Why Oasis were sued over the song Whatever

19 June 2018, 17:14 | Updated: 10 September 2019, 12:38

Get the tale behind the 1994 standalone Oasis single and its famous lawsuit.

Whatever was released by Oasis on 18 December 1994.

Written by the band's guitarist and songsmith Noel Gallagher, the six minutes and 21 second-long track preached in importance of freedom and self-determination, no matter the outcome.

Watch its Mark Szaszy-directed video above.

"I'm free to be whatever I
Whatever I choose
And I'll sing the blues if I want"

The standalone Christmas single - which was released to fill the gap between Oasis's debut album Definitely Maybe and it's follow-up (What's the Story) Morning Glory? - debuted at No.3 on the UK Chart, becoming their first Top 5 single ever.

If the song wasn't impressive enough, its b-side was just as strong-featuring Slide Away and Half The World Away.

Oasis - Whatever single
Oasis - Whatever single. Picture: Artwork

The track's iconic strings were arranged by Nick Ingham and Noel Gallagher and were played by the London Session Orchestra, which featured former ELO violinist Wilfred Gibson.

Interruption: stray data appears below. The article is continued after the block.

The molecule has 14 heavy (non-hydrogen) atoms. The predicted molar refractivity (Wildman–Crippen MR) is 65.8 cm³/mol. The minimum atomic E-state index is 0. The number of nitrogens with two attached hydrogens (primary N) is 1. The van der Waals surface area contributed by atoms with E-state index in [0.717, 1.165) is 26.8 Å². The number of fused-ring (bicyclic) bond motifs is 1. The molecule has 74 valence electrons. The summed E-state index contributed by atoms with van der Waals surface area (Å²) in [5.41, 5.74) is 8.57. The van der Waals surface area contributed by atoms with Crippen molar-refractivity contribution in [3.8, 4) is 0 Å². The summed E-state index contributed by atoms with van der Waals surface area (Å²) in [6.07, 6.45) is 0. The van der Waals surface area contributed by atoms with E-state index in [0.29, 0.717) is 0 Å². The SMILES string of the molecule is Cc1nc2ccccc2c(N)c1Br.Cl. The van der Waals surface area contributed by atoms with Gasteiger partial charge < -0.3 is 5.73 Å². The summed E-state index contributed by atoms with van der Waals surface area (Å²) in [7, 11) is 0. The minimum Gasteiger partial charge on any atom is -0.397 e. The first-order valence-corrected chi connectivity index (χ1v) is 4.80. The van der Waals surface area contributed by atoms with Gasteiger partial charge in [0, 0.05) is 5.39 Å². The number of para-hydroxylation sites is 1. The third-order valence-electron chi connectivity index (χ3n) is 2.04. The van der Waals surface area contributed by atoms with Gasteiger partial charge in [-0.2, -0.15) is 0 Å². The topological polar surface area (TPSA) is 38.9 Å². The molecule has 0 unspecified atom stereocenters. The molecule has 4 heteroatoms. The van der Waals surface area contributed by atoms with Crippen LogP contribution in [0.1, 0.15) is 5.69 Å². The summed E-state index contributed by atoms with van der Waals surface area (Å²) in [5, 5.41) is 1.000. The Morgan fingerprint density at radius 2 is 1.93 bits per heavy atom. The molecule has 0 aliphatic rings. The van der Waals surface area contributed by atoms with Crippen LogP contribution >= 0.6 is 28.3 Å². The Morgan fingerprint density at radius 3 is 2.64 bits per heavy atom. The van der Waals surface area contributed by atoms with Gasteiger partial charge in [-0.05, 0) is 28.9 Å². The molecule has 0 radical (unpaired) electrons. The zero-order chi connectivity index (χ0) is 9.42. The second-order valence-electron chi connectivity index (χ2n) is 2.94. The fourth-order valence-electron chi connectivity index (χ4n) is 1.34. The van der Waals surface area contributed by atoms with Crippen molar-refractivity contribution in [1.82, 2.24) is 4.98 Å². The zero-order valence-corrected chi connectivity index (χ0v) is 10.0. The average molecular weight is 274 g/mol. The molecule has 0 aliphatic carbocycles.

Despite its success, not everything about the single was sweet sailing.

The opening line and main referain of the song bore a similarity to the melody of the How Sweet To Be An Idiot, which comedian/musician Neil Innes wrote in 1973 and performed at some of Monty Python's live shows.

Innes' publishers EMI hit the band with a plagarism lawsuit, claiming it borrowed heavily from his track.

Listen to it here:

Oasis settled the suit and Innes a received songwriting credit on their successful single.

Ironically, Innes went on to create Beatles parody group The Rutles, who ended up becoming a real touring band, while Oasis continued to be compared to The Fab Four.

Innes later referenced Whatever song at the very beginning of The Rutles' Shangri-La track, which was taken from their 1996 Archaeology album.

Listen to the intro here:

Well played.